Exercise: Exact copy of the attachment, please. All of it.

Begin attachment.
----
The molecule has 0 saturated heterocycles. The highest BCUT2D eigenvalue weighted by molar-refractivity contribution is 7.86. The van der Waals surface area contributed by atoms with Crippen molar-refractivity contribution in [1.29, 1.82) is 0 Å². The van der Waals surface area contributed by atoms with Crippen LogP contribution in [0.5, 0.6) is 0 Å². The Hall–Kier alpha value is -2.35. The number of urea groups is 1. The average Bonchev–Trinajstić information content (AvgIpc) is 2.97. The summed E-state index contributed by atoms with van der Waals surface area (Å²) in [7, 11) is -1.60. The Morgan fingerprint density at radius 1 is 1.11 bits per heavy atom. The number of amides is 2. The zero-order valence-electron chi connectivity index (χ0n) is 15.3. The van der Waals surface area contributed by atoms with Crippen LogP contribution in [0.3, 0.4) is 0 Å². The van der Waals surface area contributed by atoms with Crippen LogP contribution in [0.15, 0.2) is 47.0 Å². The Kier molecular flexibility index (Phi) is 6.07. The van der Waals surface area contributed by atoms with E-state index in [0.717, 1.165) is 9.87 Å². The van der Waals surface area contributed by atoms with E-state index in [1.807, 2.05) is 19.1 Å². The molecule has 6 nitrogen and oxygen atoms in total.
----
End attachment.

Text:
The molecule has 0 saturated heterocycles. The highest BCUT2D eigenvalue weighted by molar-refractivity contribution is 7.86. The van der Waals surface area contributed by atoms with Crippen molar-refractivity contribution in [1.29, 1.82) is 0 Å². The van der Waals surface area contributed by atoms with Crippen LogP contribution in [0.5, 0.6) is 0 Å². The Hall–Kier alpha value is -2.35. The number of urea groups is 1. The average Bonchev–Trinajstić information content (AvgIpc) is 2.97. The summed E-state index contributed by atoms with van der Waals surface area (Å²) in [7, 11) is -1.60. The Morgan fingerprint density at radius 1 is 1.11 bits per heavy atom. The number of amides is 2. The zero-order valence-electron chi connectivity index (χ0n) is 15.3. The van der Waals surface area contributed by atoms with Crippen LogP contribution in [0.3, 0.4) is 0 Å². The van der Waals surface area contributed by atoms with Crippen LogP contribution in [0.15, 0.2) is 47.0 Å². The Kier molecular flexibility index (Phi) is 6.07. The van der Waals surface area contributed by atoms with E-state index in [0.717, 1.165) is 9.87 Å². The van der Waals surface area contributed by atoms with E-state index in [1.807, 2.05) is 19.1 Å². The molecule has 6 nitrogen and oxygen atoms in total.